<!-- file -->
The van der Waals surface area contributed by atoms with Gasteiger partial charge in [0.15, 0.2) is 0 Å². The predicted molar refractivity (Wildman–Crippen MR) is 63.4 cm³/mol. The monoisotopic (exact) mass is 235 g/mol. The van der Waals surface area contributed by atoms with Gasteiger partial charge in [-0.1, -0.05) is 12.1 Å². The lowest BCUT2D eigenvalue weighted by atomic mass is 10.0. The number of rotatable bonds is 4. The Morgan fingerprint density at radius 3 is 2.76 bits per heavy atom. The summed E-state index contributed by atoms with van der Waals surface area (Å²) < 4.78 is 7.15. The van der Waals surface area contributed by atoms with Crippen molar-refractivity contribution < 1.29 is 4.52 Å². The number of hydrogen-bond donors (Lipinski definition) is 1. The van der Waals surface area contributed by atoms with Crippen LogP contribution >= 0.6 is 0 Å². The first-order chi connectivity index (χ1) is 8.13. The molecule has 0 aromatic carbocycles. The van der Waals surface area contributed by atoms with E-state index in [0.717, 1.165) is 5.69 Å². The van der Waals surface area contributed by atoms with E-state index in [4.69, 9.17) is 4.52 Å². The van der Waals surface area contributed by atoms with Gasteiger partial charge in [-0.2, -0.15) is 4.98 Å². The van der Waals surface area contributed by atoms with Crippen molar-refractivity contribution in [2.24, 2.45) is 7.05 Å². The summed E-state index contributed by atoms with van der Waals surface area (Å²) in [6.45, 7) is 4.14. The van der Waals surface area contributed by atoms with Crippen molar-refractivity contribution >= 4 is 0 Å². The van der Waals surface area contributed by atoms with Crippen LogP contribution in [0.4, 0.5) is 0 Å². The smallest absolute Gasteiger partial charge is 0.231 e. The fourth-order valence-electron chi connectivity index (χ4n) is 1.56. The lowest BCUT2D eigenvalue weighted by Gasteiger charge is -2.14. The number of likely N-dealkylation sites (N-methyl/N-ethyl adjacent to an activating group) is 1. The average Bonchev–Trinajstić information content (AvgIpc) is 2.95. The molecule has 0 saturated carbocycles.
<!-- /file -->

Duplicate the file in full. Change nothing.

The van der Waals surface area contributed by atoms with Gasteiger partial charge in [0.15, 0.2) is 0 Å². The predicted molar refractivity (Wildman–Crippen MR) is 63.4 cm³/mol. The monoisotopic (exact) mass is 235 g/mol. The van der Waals surface area contributed by atoms with Gasteiger partial charge in [-0.1, -0.05) is 12.1 Å². The lowest BCUT2D eigenvalue weighted by atomic mass is 10.0. The number of rotatable bonds is 4. The Morgan fingerprint density at radius 3 is 2.76 bits per heavy atom. The summed E-state index contributed by atoms with van der Waals surface area (Å²) < 4.78 is 7.15. The van der Waals surface area contributed by atoms with Crippen molar-refractivity contribution < 1.29 is 4.52 Å². The number of hydrogen-bond donors (Lipinski definition) is 1. The van der Waals surface area contributed by atoms with Crippen LogP contribution >= 0.6 is 0 Å². The first-order chi connectivity index (χ1) is 8.13. The molecule has 0 aromatic carbocycles. The van der Waals surface area contributed by atoms with E-state index in [0.717, 1.165) is 5.69 Å². The van der Waals surface area contributed by atoms with E-state index in [4.69, 9.17) is 4.52 Å². The van der Waals surface area contributed by atoms with Gasteiger partial charge in [-0.2, -0.15) is 4.98 Å². The van der Waals surface area contributed by atoms with Crippen molar-refractivity contribution in [2.24, 2.45) is 7.05 Å². The summed E-state index contributed by atoms with van der Waals surface area (Å²) in [6.45, 7) is 4.14. The van der Waals surface area contributed by atoms with Crippen molar-refractivity contribution >= 4 is 0 Å². The van der Waals surface area contributed by atoms with Crippen LogP contribution in [0.4, 0.5) is 0 Å². The smallest absolute Gasteiger partial charge is 0.231 e. The fourth-order valence-electron chi connectivity index (χ4n) is 1.56. The lowest BCUT2D eigenvalue weighted by Gasteiger charge is -2.14. The number of likely N-dealkylation sites (N-methyl/N-ethyl adjacent to an activating group) is 1. The average Bonchev–Trinajstić information content (AvgIpc) is 2.95. The molecule has 0 saturated carbocycles.